A couple weeks ago I mentioned that a hooded merganser (Lophodytes cucullatus) can be easily confused with a bufflehead (Bucephala albeola) in the field. I have never done a post on the bufflehead. . .
Buffleheads are small diving ducks that are usually found in small groups or flocks. Migratory, buffleheads breed in Canada and Alaska and winter in the southern part of the United States and along the Atlantic and Pacific Coasts. In the western United States there are a few isolated, permanent populations of buffleheads. We are lucky enough to have one of these year round populations near our home in Northeastern California.
A male breeding male bufflehead is indeed a distinctive looking bird with his black back and white undersides. The large “puffy” head is iridescent purple-green with a large white patch that is difficult to miss. First year males and eclipse (non-breeding) males resemble females, which are a dark grey-brown above and dusky white below. Their white head patch is reduced to a wide, elongated stripe under the eye. The head is dark, but not iridescent.
Buffleheads are usually found around lakes, ponds, marshes and other bodies of water, both fresh and salt, but not along the open coast. They dive underwater in search of aquatic invertebrates, crustaceans and mollusks, which they usually swallow while still underwater. In the fall and winter buffleheads will eat some aquatic vegetation and seeds.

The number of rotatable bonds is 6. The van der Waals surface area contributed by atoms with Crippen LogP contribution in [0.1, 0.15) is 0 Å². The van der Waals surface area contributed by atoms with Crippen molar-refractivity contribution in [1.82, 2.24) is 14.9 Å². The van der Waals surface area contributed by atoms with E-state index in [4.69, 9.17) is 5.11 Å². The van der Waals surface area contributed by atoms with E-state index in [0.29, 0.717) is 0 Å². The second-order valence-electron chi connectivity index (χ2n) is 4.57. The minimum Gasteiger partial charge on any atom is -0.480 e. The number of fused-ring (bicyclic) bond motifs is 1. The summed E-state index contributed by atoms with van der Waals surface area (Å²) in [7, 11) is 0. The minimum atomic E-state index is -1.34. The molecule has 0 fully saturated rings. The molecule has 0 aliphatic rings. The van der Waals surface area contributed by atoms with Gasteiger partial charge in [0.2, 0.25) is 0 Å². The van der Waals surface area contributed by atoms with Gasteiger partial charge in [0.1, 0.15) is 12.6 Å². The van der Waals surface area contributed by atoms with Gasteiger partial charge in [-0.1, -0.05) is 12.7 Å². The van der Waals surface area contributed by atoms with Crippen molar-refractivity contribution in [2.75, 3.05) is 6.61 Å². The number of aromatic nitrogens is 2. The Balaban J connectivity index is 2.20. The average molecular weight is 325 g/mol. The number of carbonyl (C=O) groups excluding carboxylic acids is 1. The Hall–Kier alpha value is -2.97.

Old cavities in trees, particularly the former nests of northern flickers (Colaptes auratus) located in woodlands near small lakes and ponds, are the usual nesting sites of buffleheads. However, buffleheads will utilize nest boxes. Buffleheads are mostly monogamous with the same pair mating for several years.
These buffleheads were photographed at Eagle Lake and Baum Lake, both in Shasta County CA. The purple and green iridescence is visible on several of the males. I believe the one non-breeding duck is a first year male. Photographs of females show a clearly defined eye patch while in photos of first-year males, the white under the eye is less defined with a more “fuzzy” edge. I could certainly be wrong about that though.